August 7, 2005


The Meeting: Scooter Libby and Judy Miller met on July 8, 2003, two days after Joe Wilson published his column. And Patrick Fitzgerald is very interested. (Murray Waas, 08.06.05, American Prospect)

I. Lewis “Scooter” Libby, the chief of staff to Vice President Dick Cheney, has told federal investigators that he met with New York Times reporter Judith Miller on July 8, 2003, and discussed CIA operative Valerie Plame, according to legal sources familiar with Libby's account. [...]

The new disclosure that Miller and Libby met on July 8, 2003, raises questions regarding claims by President Bush that he and everyone in his administration have done everything possible to assist Fitzgerald's grand-jury probe. Sources close to the investigation, and private attorneys representing clients embroiled in the federal probe, said that Libby's failure to produce a personal waiver may have played a significant role in Miller’s decision not to testify about her conversations with Libby, including the one on July 8, 2003.

Libby signed a more generalized waiver during the early course of the investigation granting journalists the right to testify about their conversations with him if they wished to do so. At least two reporters -- Walter Pincus of The Washington Post and Tim Russert of NBC -- have testified about their conversations with Libby. [...]

Just how crucial Miller's testimony -- most notably her meeting with Libby -- might be to concluding Fitzgerald's investigation is best underscored in part by a filing in federal court last March that his investigation had been "for all practical purposes complete" as long as six months earlier, except for the potential testimony of Miller and Time magazine correspondent Matthew Cooper.

The investigation had become “stalled,” Fitzgerald asserted, almost entirely by the refusal of Miller and Cooper to testify. Declaring that “[t]he public's right to have this investigation concluded diligently should be delayed no further," Fitzgerald sought the jailing on civil contempt of court charges of both Miller and Cooper.

So the investigation is over and no one's been charged. Ms Miller has a waiver to testify about what Mr. Libby told her. And even if he told her Ms Plame worked at CIA he didn't violate the law. Yet the Left continues to expend hope and energy on this?

Posted by Orrin Judd at August 7, 2005 12:00 AM

It's all they've got.

Posted by: jd watson at August 7, 2005 4:39 AM

It's much more likely that Miller, who had been workng the WMD beat for the Times, told Libby that Wilson was sent to Niger by his wife, CIA WMD specialist Valerie Plame.

Posted by: David Cohen at August 7, 2005 9:57 AM

Wouldn't she have to be taking the 5th instead of the 1st then?

Posted by: oj at August 7, 2005 10:07 AM

What crime could she possibly have committed?

Posted by: David Cohen at August 7, 2005 12:38 PM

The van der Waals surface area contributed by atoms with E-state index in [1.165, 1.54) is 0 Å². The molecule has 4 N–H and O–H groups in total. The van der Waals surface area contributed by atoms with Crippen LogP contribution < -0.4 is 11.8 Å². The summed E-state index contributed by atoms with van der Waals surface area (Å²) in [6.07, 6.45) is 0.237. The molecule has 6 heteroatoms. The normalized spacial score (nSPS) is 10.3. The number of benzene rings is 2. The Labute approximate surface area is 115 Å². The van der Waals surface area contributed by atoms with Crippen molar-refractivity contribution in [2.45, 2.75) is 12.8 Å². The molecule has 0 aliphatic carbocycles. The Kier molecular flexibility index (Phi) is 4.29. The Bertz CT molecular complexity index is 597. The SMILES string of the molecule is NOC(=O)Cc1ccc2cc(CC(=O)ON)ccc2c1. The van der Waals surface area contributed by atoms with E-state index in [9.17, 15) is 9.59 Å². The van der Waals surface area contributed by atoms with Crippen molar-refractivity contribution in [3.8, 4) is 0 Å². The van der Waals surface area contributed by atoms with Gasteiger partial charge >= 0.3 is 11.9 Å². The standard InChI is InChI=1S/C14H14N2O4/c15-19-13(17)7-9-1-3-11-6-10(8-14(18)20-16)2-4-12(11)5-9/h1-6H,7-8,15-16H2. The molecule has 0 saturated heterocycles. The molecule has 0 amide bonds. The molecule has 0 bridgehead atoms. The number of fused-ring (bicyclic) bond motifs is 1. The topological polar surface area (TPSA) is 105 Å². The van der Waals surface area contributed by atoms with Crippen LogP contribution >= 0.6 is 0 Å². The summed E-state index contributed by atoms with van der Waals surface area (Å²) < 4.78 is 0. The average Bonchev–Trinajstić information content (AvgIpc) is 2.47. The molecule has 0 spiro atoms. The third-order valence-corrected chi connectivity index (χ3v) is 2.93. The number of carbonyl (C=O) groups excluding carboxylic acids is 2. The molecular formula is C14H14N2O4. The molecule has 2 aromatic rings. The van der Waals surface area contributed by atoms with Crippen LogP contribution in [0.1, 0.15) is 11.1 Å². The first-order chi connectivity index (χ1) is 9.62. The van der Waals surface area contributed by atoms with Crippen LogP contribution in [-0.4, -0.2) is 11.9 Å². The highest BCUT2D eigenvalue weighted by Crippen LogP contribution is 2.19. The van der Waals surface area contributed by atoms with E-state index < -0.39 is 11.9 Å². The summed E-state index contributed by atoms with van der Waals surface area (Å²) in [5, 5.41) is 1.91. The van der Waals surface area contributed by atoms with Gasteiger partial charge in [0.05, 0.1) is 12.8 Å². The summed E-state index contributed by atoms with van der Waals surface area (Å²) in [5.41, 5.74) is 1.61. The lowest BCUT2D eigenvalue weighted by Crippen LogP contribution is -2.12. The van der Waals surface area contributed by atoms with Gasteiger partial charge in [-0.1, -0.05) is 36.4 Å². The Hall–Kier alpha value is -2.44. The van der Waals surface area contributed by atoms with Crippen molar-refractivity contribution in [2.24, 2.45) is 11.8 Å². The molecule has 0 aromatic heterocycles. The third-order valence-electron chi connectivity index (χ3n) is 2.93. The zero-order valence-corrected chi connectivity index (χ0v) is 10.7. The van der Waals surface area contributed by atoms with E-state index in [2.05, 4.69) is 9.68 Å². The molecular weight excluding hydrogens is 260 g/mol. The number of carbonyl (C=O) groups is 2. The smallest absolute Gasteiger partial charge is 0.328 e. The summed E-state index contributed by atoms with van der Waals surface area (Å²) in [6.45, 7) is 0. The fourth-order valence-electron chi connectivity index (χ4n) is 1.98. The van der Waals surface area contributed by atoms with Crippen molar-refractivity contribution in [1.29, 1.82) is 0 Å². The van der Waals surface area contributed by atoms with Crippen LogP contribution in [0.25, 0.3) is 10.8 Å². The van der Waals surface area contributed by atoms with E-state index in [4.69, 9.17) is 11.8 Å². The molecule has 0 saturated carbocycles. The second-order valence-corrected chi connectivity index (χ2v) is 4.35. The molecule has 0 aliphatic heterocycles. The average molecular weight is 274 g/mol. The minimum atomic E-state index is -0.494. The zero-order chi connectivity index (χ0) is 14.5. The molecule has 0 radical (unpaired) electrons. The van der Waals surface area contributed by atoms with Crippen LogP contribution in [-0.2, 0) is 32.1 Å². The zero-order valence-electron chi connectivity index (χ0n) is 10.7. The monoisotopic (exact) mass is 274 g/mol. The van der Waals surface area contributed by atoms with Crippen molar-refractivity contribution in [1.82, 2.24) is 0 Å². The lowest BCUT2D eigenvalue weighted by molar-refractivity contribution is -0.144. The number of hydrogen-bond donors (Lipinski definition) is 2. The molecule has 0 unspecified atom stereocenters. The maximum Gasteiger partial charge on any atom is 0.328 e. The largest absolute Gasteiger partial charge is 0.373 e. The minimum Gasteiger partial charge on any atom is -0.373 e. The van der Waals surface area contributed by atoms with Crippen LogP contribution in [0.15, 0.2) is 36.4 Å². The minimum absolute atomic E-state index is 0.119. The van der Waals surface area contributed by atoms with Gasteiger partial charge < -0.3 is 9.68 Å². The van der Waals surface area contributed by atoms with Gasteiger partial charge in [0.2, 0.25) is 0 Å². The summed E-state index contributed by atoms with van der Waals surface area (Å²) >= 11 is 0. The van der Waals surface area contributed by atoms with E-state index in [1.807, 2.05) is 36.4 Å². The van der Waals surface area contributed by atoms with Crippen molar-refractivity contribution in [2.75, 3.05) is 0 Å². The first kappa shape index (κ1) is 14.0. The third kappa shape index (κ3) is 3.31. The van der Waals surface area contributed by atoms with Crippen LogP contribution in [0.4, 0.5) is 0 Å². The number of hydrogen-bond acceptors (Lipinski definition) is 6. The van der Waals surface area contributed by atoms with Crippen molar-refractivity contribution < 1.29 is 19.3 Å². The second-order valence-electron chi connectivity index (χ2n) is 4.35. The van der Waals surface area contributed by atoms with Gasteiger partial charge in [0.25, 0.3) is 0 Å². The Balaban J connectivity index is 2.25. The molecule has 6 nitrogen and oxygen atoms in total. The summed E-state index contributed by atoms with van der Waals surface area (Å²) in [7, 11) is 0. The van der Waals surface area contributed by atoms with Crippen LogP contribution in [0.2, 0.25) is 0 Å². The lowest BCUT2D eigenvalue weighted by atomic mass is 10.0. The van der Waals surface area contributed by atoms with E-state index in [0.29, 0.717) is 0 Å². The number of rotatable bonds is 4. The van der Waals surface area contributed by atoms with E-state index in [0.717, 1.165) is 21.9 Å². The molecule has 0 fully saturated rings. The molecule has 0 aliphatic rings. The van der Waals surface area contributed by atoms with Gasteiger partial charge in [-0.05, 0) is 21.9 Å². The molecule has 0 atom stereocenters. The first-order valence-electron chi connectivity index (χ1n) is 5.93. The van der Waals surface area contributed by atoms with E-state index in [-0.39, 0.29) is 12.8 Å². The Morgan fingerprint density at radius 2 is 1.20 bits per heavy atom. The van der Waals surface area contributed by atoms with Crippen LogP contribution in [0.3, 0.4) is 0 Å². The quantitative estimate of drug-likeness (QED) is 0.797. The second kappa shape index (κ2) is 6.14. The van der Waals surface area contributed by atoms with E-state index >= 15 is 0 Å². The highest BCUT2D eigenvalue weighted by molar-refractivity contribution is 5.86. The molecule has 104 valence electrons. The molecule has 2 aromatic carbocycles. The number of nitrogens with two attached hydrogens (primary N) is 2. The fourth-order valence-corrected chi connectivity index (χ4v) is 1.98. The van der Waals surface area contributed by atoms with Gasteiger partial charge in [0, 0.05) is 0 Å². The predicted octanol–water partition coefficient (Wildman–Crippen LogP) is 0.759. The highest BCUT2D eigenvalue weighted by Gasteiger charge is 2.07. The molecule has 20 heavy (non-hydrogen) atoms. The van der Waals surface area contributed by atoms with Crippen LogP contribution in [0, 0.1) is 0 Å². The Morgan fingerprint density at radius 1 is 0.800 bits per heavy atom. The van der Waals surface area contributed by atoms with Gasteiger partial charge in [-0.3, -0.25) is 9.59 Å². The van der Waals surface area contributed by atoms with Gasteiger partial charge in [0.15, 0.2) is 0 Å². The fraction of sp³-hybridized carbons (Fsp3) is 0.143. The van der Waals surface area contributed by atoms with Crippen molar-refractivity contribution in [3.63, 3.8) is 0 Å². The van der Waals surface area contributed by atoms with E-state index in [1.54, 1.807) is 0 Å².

Never interrupt your opponent when he is busy destroying himself.

Posted by: ray at August 7, 2005 12:42 PM

Revealing Plame's identity.

Posted by: oj at August 7, 2005 1:39 PM

Revealing Plame's identity.

Posted by: oj at August 7, 2005 1:40 PM

Clearly not a crime for her, even if it would be a crime for someone else, which is doubtful. The statute purposely makes it a crime only for someone with a security clearance to name a covert agent. It is not crime for a newspaper to whom that someone leaks to name the agent. Note that Novak is not being indicted.

Posted by: David Cohen at August 8, 2005 6:56 PM


No one's going to be indicted. But there's a special prosecutor.

Posted by: oj at August 8, 2005 7:08 PM

To take the Fifth, there has to be some colorable crime hanging out there that the witness could be convicted of.

Posted by: David Cohen at August 8, 2005 8:13 PM

Yes, and it's easy enough to pretend there's one here. The Prosecutor and the Press are.

Posted by: oj at August 9, 2005 11:44 AM

Actually, the Press, in its filings against the reporter's subpoenas, has taken the position that there can't possibly be a crime here, so there's no point questioning the reporters.

No one thinks that the reporters committed a crime, particularly the reporters that never wrote a story, and thus Miller has no relevant Fifth Amendment rights.

Posted by: David Cohen at August 9, 2005 12:30 PM

"position" That'll be for the courts to determine. Meanwhile, folks can legitimately take the Fifth.

Posted by: oj at August 9, 2005 12:39 PM

Not reporters unless they can identify a crime they might have committed.

Posted by: David Cohen at August 9, 2005 1:09 PM

If she was trafficking in classified information she can likely get away with the 5th.

Posted by: oj at August 9, 2005 1:15 PM

No, there's a reason that Bob Novak, who actually published the information, along with every other reporter who was gossiping about it, have now testified.

Posted by: David Cohen at August 9, 2005 9:46 PM

Yes, they weren't the ones who revealed her identity.

Posted by: oj at August 9, 2005 10:02 PM

Only under my theory, not under yours.

Posted by: David Cohen at August 10, 2005 8:21 AM

They didn't take the 5th.

Posted by: oj at August 10, 2005 8:42 AM